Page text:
2. Attach the mounting frame to the anchors. 
  3. Position the panels onto the mounting frame. And, clamp them in place in the correct position. 
  4. Then, feed the DC electrical cables from the panels, alongside the frame to the anchors, and into the loft space. It’s standard practice for the cables to be hidden behind the panels as much as possible. 
  5. Next, you need an inverter connected to the mains electricity supply at a convenient location within the house. 
  6. Then, the installer will fit a separate consumer unit and a generation meter next to the existing consumer unit. 
  7. When everything is connected, the installation engineer checks the system to ensure everything operates correctly. 

If you’ve used an MCS installer, you’ll then receive an MCS certificate.

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Benefits of Solar Power

Solarpowered technology has many advantages, that go beyond domestic solar electricity generation. But, for now, let’s narrow the benefits down to specifically solar power for home use. 

Renewable energy source 

Solar power is a completely renewable energy source. It requires no fuel except for the sun and can generate electricity even on cloudy days. The technology can be used in every country in the world and is available every day. Solar energy can even be stored for use at night.  

Lower electricity bills 

Your PV system generates electricity which will replace some of the mains power you buy from your electricity provider. The reduction in mains energy usage will depend on the size and efficiency of your solar panels and how much electricity you use. Furthermore, not only will you reduce your energy bills, but you also have the potential to earn money by exporting power to the National Grid if you generate more power than you use.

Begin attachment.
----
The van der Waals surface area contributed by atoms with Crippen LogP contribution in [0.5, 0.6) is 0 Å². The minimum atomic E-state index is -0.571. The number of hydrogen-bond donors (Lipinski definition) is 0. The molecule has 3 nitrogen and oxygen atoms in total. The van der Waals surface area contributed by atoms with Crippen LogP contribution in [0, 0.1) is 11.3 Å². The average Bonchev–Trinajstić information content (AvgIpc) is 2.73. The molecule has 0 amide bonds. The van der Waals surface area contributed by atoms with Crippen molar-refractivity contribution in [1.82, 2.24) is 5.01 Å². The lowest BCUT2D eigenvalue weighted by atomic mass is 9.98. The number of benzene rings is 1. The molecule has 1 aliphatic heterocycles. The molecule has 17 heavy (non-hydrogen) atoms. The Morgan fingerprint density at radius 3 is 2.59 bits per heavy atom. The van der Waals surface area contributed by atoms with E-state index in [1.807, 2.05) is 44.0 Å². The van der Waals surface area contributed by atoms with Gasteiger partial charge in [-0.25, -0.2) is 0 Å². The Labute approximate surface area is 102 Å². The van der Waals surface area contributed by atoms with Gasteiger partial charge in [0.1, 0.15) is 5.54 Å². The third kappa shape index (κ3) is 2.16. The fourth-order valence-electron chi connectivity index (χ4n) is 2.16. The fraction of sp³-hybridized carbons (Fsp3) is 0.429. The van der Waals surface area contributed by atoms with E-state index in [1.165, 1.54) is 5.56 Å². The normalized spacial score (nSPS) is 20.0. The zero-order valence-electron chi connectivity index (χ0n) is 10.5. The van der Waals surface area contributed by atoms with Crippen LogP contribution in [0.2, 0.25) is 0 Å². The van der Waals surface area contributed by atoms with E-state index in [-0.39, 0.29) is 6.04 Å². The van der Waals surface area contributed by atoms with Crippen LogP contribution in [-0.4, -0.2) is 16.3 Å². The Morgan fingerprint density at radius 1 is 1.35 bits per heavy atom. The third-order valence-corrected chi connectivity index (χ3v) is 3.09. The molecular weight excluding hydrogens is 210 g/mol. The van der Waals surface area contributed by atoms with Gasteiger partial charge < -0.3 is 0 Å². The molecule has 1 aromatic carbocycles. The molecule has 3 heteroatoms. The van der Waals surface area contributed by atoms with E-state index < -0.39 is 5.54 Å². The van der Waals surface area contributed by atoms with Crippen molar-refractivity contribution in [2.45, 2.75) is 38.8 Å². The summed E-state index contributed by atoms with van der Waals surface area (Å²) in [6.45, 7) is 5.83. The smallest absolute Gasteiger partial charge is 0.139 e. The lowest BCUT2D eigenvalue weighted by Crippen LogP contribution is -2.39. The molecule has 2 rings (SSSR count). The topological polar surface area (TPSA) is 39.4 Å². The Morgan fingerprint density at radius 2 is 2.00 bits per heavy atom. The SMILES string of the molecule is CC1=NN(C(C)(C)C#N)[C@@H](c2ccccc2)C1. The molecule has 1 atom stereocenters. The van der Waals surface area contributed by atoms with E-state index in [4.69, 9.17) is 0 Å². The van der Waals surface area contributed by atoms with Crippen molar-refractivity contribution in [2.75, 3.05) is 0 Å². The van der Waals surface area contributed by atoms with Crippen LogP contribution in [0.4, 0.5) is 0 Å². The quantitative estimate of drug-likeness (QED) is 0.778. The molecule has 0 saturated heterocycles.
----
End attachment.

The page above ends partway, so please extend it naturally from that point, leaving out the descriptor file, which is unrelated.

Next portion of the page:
Low maintenance costs 

Solar panels don’t contain any moving parts and they’re all solidstate electronics. Therefore, they need very little maintenance. As long as you keep the glass panel clean and free from dust, soot and other debris, they should be okay. You’ll probably need to clean the panels a couple of times a year. Typically after winter’s finished and before the following winter starts.

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You can clean them yourself if you feel capable of climbing on the roof, But, as specialist companies charge between £25 and £35 to do the job. It might be better to leave it to them. 

Reputable solar panel manufacturers give warranties of around 25 years, and as there are no moving parts, you shouldn’t have any problems. However, the only thing that might need changing is the inverter which will last for between 5 and 10 years. 

Supplements other sustainable energy generators 

When you need electricity to power other sustainable energy sources, solar power is ideal. For example, When installing an air source heat pump, you need electricity to power the pump. Air source heat pumps extract heat energy from the surrounding air. They use a system of heat exchangers to transfer the energy into your home to heat domestic hot water and central heating. You can use solar energy to power the pumps in the heat exchangers and the central heating. This effectively means that your hot water and central heating are completely free.  

Moving on, solar panels will also supplement ground-source heat pumps, solar thermal panels and wind turbines too. Either by powering pumps and other equipment or by each one feeding energy into a thermal store. 

And what’s more, all these sustainable energy methods qualify for financial help when you sell excess energy to the electricity suppliers. We’ll talk about this later.

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Saving Money With Solar Panels